How to Manage a prince2 Project on the weekend
‘This year there is no space in the budget’ is a quote which rings 70% true each year. This must be the reason why project managers spend so much time chasing money! I find it weird that so many project managers are stressed about money and the amount of money to be made. If we were only challenged by earning (not spending) money, how many times will you think about that when it comes to managing a project? As on a PRINCE2 Weekend project management training courses.
“An effective project should deliver demonstrably significant benefits to the business or organisation… It should meet the business’s needs rather than the project’s needs.”CIO, “.org.uk”Dealing with the business’s needs should be the main priority, not work on something that needs to be done.”PMI’s “10 Core Competencies for leading a business, protecting or supporting an organisation from disaster”. PMI, 2006
Circumstances may not be the right one for what you’re doing in the first place. In fact, this may be exactly the time to decide to transform your project. Suddenly there is more potential in another way of doing things. After all, this might be one of the turning points in your organisation’s history.
Tasks and schedule- Structure the tasks into manageable units, one task per week or per month, each having some specific task durations. Each task should have an owner and be delivered on. Don’t employ people to be “ists” for every task in the schedule. Ensure that it’s provided the owner who is accountable for meeting the task requirements.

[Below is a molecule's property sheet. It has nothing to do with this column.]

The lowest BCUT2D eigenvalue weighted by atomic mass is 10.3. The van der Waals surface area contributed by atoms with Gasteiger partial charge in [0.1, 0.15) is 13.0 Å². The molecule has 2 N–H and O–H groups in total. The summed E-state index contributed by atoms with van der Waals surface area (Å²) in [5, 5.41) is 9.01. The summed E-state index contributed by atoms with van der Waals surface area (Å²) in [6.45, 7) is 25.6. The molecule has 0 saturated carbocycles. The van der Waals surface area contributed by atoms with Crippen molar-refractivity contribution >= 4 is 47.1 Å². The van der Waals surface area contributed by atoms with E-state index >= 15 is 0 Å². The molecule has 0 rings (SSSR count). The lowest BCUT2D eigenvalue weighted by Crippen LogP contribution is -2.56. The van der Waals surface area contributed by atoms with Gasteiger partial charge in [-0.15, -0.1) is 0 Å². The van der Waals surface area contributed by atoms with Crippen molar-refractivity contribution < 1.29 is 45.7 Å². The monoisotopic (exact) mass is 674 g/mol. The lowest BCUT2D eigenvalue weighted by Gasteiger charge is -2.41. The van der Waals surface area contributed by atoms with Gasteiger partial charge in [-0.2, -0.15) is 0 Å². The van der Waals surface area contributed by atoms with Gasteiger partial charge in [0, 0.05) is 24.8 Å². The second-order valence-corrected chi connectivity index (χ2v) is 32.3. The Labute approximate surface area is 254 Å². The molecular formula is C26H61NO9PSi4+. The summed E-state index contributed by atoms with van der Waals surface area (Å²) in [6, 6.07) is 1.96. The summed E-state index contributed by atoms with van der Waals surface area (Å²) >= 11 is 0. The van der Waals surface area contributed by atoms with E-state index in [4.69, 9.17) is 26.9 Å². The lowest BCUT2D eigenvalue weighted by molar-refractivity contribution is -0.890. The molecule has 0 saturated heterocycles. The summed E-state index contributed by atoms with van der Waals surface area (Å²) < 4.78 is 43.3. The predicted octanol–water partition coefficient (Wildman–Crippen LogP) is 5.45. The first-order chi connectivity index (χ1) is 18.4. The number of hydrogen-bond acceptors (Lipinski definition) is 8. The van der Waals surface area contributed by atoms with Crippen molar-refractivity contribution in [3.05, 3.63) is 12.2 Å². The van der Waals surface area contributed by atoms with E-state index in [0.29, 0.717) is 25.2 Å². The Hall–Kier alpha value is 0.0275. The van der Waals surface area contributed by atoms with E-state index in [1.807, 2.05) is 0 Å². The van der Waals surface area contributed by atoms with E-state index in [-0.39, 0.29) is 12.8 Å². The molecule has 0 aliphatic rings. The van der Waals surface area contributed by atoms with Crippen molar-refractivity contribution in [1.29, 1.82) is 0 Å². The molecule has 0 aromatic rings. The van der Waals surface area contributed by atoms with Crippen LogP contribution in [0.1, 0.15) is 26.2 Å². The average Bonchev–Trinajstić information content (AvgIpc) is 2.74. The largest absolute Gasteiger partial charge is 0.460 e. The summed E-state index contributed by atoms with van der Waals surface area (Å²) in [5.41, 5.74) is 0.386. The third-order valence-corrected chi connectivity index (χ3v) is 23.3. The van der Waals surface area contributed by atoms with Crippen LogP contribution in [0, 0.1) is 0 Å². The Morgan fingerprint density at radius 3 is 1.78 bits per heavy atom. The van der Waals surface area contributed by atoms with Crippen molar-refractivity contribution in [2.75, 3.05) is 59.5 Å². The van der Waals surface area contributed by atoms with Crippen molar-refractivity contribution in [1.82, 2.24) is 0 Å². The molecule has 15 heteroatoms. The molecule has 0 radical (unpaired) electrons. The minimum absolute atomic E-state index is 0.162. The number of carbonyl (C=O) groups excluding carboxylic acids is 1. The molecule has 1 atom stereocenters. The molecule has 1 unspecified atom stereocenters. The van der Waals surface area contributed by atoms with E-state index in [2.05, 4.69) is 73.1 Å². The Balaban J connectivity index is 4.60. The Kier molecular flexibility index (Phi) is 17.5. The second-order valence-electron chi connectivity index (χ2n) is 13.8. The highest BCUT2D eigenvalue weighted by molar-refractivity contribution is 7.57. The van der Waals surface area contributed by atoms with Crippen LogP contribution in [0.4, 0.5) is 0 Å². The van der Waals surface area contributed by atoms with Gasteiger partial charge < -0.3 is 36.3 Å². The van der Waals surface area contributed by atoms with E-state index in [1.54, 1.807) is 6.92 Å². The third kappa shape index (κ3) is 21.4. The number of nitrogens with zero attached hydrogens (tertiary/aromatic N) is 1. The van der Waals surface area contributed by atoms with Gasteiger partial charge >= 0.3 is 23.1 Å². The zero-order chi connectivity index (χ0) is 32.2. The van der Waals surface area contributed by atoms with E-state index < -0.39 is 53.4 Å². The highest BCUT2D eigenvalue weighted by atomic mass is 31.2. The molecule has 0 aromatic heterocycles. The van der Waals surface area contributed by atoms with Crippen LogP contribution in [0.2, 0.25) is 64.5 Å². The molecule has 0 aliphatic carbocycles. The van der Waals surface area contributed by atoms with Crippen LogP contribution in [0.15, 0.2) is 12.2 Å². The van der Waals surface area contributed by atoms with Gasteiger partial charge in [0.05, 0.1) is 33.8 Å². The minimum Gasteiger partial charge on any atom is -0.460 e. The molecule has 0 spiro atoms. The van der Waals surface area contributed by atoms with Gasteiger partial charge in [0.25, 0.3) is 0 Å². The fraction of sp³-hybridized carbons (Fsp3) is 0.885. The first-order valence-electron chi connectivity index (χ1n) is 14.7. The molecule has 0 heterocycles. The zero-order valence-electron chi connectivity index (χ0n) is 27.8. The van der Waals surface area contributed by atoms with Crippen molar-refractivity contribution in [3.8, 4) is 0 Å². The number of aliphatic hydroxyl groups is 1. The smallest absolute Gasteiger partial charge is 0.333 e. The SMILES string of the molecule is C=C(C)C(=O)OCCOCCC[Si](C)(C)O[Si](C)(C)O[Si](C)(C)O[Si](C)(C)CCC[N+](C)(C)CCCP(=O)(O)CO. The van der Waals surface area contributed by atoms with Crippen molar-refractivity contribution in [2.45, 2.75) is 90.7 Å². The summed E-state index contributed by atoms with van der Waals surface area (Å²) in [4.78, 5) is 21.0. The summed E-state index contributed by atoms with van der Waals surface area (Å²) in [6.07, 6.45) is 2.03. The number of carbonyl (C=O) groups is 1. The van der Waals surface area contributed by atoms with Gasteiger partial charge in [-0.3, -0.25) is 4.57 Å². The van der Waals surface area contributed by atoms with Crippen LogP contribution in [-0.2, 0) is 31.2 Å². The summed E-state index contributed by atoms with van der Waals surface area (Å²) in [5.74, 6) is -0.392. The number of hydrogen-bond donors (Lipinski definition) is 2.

Time, resources need to be managerial.Decide if you allocated the right amount of time to each task. Ensure that you are aware what’s available to you and how long it will take you to complete the tasks.
Limit the time to complete tasks.You can reduce the time to complete tasks by approximate estimating the time required. As an example, if you have to do the tasks of generating a list of 50 contacts, the time estimate should be 6 hours for each lead and 4 hours for each client.
Review regularly.Review your tasks as soon as one is completed, to see if you are getting value for your effort.
Understand the consequences.In some areas, you may be swamped – either getting too many jobs to do or having to deal with too little people to cope with. There may be time costs associated with these tasks to consider.
Find where there is time- The attraction of project input is, of course, that if you have the authority, you will end up doing/spending more. Time estimates make this much more rigorous.
Ensure the criticality/criticalness of tasks- It’s often more costly to delay tasks than it is to act quickly/engage effectively in those areas. Plan ahead.
Ensure that all outputs/deliverables are ” matches” across projects- There may well need to be adjustments made as the schedule progresses throughout the project, such that some tasks are more critical than others (in terms of due date)